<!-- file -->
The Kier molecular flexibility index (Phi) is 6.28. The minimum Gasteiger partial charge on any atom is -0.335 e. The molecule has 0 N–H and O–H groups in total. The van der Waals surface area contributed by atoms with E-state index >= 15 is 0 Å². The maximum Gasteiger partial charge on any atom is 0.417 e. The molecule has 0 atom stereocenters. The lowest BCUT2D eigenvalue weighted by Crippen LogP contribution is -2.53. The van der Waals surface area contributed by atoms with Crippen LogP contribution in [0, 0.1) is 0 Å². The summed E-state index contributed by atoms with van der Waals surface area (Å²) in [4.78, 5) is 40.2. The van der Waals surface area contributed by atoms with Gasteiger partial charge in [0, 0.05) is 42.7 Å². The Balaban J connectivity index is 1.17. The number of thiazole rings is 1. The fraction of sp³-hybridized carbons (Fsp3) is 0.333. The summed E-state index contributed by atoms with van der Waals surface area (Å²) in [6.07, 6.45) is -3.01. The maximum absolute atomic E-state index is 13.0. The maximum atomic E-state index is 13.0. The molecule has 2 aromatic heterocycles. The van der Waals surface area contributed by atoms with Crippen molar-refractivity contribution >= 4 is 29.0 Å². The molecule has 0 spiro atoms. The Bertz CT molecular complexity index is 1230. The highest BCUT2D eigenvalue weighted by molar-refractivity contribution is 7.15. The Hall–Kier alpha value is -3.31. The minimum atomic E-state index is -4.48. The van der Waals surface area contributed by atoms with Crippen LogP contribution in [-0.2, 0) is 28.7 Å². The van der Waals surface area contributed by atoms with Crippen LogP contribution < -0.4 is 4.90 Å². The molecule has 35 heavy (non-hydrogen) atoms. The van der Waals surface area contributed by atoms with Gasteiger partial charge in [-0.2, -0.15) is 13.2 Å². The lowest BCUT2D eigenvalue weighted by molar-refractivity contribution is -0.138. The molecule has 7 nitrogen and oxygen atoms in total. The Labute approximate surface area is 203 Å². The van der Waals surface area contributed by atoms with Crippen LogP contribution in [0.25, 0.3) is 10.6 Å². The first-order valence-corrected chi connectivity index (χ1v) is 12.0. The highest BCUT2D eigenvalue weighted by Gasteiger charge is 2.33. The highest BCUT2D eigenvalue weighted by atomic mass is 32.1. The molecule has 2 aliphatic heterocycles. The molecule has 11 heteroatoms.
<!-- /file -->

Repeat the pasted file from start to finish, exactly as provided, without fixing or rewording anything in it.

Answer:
The Kier molecular flexibility index (Phi) is 6.28. The minimum Gasteiger partial charge on any atom is -0.335 e. The molecule has 0 N–H and O–H groups in total. The van der Waals surface area contributed by atoms with E-state index >= 15 is 0 Å². The maximum Gasteiger partial charge on any atom is 0.417 e. The molecule has 0 atom stereocenters. The lowest BCUT2D eigenvalue weighted by Crippen LogP contribution is -2.53. The van der Waals surface area contributed by atoms with Crippen LogP contribution in [0, 0.1) is 0 Å². The summed E-state index contributed by atoms with van der Waals surface area (Å²) in [4.78, 5) is 40.2. The van der Waals surface area contributed by atoms with Gasteiger partial charge in [0, 0.05) is 42.7 Å². The Balaban J connectivity index is 1.17. The number of thiazole rings is 1. The fraction of sp³-hybridized carbons (Fsp3) is 0.333. The summed E-state index contributed by atoms with van der Waals surface area (Å²) in [6.07, 6.45) is -3.01. The maximum absolute atomic E-state index is 13.0. The maximum atomic E-state index is 13.0. The molecule has 2 aromatic heterocycles. The van der Waals surface area contributed by atoms with Crippen molar-refractivity contribution >= 4 is 29.0 Å². The molecule has 0 spiro atoms. The Bertz CT molecular complexity index is 1230. The highest BCUT2D eigenvalue weighted by molar-refractivity contribution is 7.15. The Hall–Kier alpha value is -3.31. The minimum atomic E-state index is -4.48. The van der Waals surface area contributed by atoms with Crippen LogP contribution in [-0.2, 0) is 28.7 Å². The van der Waals surface area contributed by atoms with Crippen LogP contribution < -0.4 is 4.90 Å². The molecule has 35 heavy (non-hydrogen) atoms. The van der Waals surface area contributed by atoms with Gasteiger partial charge in [-0.2, -0.15) is 13.2 Å². The lowest BCUT2D eigenvalue weighted by molar-refractivity contribution is -0.138. The molecule has 7 nitrogen and oxygen atoms in total. The Labute approximate surface area is 203 Å². The van der Waals surface area contributed by atoms with Crippen LogP contribution in [0.25, 0.3) is 10.6 Å². The first-order valence-corrected chi connectivity index (χ1v) is 12.0. The highest BCUT2D eigenvalue weighted by Gasteiger charge is 2.33. The highest BCUT2D eigenvalue weighted by atomic mass is 32.1. The molecule has 2 aliphatic heterocycles. The molecule has 11 heteroatoms.